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Are There Permanent Contact Lenses?

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A close-up of an Implantable Collamer Lens (ICL) placed at the tip of a human finger. ICL could be a more maintenance-free alternative for contact lenses.

Contact lenses are an excellent option for correcting your vision if you don’t want to wear glasses but for some, options that require less maintenance can be exciting. If you’re interested in exploring options beyond LASIK or PRK, an Implantable Collamer Lens (ICL) could be an alternative for you.  

By the end of this article, you should better understand what ICLs are and whether they may be right for you. If permanent contact lenses sound appealing to you, consulting with your eye doctor can help you decide if they are the right choice.

Permanent Contact Lenses

The idea of a permanent contact lens may seem strange at first, but ICL— correctly known as an implantable collamer lens, which is also commonly known as implantable contact lenses or phakic intraocular lenses—is an effective alternative to other methods of refractive error correction.

These innovative lenses are made from a material called collamer, a blend of polymer and collagen. Its use in contact lenses was first approved in 2005 and has grown in popularity since.

ICL surgery is usually a relatively straightforward procedure. Typically, the surgeon begins by numbing your eye. Then they make a microscopic incision and insert the implantable collamer lens. 

After the procedure, you may have several checkups with your eye care team to monitor the recovery process.  

Advantages & Disadvantages of ICL

There are advantages and disadvantages to getting ICL surgery, as with most medical procedures. It’s worth mentioning that the advantages far outweigh the disadvantages for most people. 

Reviewing your options with your eye doctor can help determine if this procedure is suitable for you. They can provide you with the information you need to make an informed decision about your eye health.

A male senior with both eyes covered with plastic clear protective shields after ICL surgery. Recovery time is typically quicker because there isn’t any tissue removal.


Dry eyes are a common side effect of many different laser eye surgeries. Since ICL doesn’t typically disturb the corneal nerves, the chances of experiencing dry eyes during recovery are much lower. Additionally, recovery time can be quicker because tissue removal is not required.

ICL surgery is meant to be a permanent solution but if complications happen or your vision needs change as you age, it’s possible for ICL to be altered or reversed. For example, when you develop cataracts in your later years, the ICL can easily be removed and your eyes return to their normal state, allowing for accurate and efficacious cataract surgery.  The ICL could also be removed and replaced in less common circumstances such as a change in refraction.

Perhaps one of the most significant benefits of ICL surgery is that people who aren’t candidates for other surgeries may still be eligible for it. 

During LASIK surgery, some tissue is removed to reach the desired vision result, but this may not be an option for people with thin or weaker corneas. In a situation like this, you can discuss your eligibility for ICL surgery with your eye doctor.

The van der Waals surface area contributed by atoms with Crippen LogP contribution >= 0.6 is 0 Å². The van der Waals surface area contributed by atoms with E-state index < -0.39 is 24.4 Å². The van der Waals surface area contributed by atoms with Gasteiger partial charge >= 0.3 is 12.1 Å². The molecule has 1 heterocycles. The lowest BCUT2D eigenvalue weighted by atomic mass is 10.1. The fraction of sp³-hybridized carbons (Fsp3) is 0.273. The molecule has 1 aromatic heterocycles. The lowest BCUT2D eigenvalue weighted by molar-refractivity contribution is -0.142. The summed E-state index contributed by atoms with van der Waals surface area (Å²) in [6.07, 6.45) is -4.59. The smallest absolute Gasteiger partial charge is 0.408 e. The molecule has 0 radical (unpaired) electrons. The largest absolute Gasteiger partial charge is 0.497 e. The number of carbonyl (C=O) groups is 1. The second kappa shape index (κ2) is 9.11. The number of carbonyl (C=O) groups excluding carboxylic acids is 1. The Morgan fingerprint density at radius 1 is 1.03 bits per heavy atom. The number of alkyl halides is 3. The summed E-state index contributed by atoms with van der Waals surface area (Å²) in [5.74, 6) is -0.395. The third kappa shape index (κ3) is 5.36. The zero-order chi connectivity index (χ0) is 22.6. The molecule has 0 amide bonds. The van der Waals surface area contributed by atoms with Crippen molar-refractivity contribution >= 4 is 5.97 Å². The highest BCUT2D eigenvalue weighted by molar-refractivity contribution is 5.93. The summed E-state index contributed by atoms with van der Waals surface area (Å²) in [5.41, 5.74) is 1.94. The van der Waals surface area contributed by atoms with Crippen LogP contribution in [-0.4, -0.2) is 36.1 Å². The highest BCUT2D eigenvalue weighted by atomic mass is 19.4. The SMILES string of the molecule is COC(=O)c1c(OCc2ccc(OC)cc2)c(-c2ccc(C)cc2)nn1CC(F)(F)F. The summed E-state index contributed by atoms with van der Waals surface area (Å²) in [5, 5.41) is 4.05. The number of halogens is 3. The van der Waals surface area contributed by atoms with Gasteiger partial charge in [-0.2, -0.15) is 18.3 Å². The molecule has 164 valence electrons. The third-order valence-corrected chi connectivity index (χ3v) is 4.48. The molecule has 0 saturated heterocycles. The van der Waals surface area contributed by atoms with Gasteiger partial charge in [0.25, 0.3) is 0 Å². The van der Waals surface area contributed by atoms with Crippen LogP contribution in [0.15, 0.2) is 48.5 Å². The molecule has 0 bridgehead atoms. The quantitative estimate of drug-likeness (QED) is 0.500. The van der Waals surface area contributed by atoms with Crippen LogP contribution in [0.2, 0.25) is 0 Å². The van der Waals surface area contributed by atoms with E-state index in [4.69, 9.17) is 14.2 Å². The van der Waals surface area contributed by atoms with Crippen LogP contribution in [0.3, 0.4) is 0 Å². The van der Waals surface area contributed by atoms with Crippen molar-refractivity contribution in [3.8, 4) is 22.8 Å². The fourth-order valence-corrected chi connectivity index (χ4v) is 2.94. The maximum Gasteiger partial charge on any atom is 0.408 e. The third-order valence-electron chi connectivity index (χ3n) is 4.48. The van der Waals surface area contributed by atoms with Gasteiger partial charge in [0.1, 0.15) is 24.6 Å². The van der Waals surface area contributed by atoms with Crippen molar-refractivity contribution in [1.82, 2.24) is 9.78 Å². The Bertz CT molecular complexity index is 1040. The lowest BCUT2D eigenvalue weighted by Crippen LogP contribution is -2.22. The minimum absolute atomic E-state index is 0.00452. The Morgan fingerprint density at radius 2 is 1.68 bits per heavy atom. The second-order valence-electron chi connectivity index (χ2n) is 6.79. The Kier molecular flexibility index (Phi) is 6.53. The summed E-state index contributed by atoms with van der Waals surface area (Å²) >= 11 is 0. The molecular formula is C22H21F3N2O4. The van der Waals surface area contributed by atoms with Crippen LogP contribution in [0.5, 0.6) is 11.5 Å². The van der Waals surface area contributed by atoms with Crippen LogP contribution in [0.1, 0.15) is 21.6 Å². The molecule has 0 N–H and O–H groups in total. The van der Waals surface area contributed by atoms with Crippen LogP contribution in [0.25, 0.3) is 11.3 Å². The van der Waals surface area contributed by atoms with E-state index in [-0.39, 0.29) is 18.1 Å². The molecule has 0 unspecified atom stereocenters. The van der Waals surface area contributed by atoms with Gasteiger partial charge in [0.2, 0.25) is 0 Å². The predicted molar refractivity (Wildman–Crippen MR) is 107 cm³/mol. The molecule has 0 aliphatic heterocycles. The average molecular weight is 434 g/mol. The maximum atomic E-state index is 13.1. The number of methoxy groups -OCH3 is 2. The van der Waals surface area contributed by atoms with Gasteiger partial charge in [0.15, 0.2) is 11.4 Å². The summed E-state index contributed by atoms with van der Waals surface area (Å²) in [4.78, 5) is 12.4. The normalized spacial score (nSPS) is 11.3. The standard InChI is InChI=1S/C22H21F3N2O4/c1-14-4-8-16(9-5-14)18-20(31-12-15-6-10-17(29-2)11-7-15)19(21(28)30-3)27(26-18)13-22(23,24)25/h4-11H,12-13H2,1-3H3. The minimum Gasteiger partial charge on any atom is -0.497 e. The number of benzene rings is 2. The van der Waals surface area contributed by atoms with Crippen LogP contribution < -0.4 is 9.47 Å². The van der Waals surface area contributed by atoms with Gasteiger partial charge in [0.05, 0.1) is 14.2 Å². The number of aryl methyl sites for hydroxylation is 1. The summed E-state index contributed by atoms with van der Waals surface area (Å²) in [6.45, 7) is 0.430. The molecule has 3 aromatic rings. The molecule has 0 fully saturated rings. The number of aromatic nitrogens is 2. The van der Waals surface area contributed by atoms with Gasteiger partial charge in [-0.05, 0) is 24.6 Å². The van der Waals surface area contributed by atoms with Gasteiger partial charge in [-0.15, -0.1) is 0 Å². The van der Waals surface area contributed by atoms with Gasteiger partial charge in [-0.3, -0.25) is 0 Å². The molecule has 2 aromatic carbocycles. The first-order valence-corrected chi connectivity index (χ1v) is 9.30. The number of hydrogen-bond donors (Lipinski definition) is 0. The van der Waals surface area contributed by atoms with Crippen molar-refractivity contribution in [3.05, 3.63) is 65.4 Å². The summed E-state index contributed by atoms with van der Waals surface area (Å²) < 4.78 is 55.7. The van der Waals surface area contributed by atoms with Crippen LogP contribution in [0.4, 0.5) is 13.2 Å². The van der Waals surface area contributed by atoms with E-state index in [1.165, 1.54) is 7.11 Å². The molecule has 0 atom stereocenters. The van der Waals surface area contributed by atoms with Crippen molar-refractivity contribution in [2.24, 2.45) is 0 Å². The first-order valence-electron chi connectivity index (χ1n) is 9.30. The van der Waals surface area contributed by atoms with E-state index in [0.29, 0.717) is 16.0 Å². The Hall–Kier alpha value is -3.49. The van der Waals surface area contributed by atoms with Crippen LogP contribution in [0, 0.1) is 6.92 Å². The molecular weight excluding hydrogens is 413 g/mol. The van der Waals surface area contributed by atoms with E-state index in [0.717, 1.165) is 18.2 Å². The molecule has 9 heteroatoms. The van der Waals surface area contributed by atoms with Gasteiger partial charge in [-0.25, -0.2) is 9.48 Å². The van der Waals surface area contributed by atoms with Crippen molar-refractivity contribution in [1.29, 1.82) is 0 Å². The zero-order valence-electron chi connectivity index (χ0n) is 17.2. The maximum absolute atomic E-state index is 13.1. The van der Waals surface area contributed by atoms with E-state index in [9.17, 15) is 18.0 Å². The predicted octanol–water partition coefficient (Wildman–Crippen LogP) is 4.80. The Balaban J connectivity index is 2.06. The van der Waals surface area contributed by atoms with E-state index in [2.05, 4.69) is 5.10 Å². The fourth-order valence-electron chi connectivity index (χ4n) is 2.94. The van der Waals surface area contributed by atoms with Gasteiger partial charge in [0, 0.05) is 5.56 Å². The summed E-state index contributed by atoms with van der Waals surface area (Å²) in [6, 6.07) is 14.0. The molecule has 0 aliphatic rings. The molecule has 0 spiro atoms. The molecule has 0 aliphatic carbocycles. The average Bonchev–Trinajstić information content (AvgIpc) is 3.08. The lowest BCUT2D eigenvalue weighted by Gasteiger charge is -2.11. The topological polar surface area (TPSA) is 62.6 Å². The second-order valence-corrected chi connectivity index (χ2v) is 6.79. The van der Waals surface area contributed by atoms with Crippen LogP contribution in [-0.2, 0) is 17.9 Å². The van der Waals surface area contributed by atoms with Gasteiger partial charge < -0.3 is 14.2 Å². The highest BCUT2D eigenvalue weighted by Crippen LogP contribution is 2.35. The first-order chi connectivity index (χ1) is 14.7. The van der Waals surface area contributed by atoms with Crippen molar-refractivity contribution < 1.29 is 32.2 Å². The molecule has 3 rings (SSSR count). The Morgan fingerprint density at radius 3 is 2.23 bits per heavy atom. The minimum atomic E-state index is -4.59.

Like any other medical procedure, ICL surgery may pose some minor disadvantages. You can discuss any concerns with your eye doctor, as not every disadvantage will apply to every person.

Disadvantages of ICL surgery may include:

  • Depending on vision needs, some people may require glasses occasionally afterwards. The type of ICL, refractive error, and prescription can all affect the procedure.
  • ICL surgery is a safe and effective procedure. It’s still surgery, though. So, it’s important to follow all of your doctor’s aftercare instructions and follow up with them as recommended.

Ideal Candidate for ICL

Your eye doctor will ultimately determine whether you’re a candidate for ICL surgery. Several criteria they may consider include:

  • Age: 21–45 is the ideal age for this surgery. Being older or younger doesn’t automatically disqualify you, but it is an indicator of your eligibility.
  • Underlying medical conditions: Chronic diseases that cause hormone fluctuations may hinder your eligibility for this procedure. Additionally, conditions that inhibit your body’s natural healing ability may be a barrier.
  • Medications: If you’re taking any medications that can affect or change your vision, your eye doctor may take this into consideration.
  • A stable refraction for at least 1-2 years

Discuss Permanent Contact Lenses (ICL) With Your Eye Doctor

Just because you have a refractive error doesn’t mean you should have to deal with glasses or traditional contact lenses. There are enough options out there that everyone’s vision needs can be met.

Talk to us today about booking an appointment. The professional staff at Vector Eye Centre are happy to answer your questions or book you for a convenient time.

Written by Dr. Jamie Bhamra

Dr. Jamie Bhamra is an ophthalmologist with advanced training in cataract and corneal surgery, including refractive surgery, corneal cross-linking, external disease, ocular surface disease, and dry eye disease. He practices comprehensive ophthalmology in Calgary, Alberta.
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